This ground tooth preparation of an incisor demonstrates the relationship of the mineralized tissues of the tooth to each other and to the pulp in the pulp chamber. 10x
Enamel, the hardest calcified tissue in the body, covers the surface of the crown of the tooth. Enamel is formed before tooth eruption and is not replenished after the tooth erupts.
Dentin, another mineralized tissue, provides the bulk and general form of the tooth. Dentin underlies both the enamel and the cementum and is formed continuously throughout life.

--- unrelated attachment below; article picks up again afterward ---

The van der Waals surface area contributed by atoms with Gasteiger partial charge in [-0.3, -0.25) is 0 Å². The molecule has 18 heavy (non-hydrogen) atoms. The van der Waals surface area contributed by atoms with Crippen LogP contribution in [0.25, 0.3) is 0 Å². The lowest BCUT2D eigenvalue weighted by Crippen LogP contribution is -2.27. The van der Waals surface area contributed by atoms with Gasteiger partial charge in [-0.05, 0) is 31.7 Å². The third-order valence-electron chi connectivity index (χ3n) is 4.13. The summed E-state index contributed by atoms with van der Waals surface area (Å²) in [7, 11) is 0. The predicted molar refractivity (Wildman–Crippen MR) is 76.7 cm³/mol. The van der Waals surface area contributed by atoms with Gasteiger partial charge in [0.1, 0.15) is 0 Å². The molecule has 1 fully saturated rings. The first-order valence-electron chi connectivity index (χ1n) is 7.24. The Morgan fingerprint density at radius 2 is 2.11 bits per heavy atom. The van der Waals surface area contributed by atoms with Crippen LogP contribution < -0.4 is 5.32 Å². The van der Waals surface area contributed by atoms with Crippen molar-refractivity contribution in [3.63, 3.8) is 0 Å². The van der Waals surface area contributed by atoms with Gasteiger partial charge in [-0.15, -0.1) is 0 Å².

Cementum, a much thinner layer than either the enamel or dentin, is the mineralized dental tissue covering the anatomic roots of the tooth. Cementum is formed continuously throughout life, passively pushing the tooth toward the oral cavity as it does so.
Pulp chamber >
In the living tooth the pulp chamber is filled with connective tissue, blood vessels, nerves and lymphatics; odontoblasts are located in the pulp chamber immediately adjacent to the dentin, into which their processes extend. The volume of the pulp cavity decreases throughout life with the continued deposition of dentin by odontoblasts.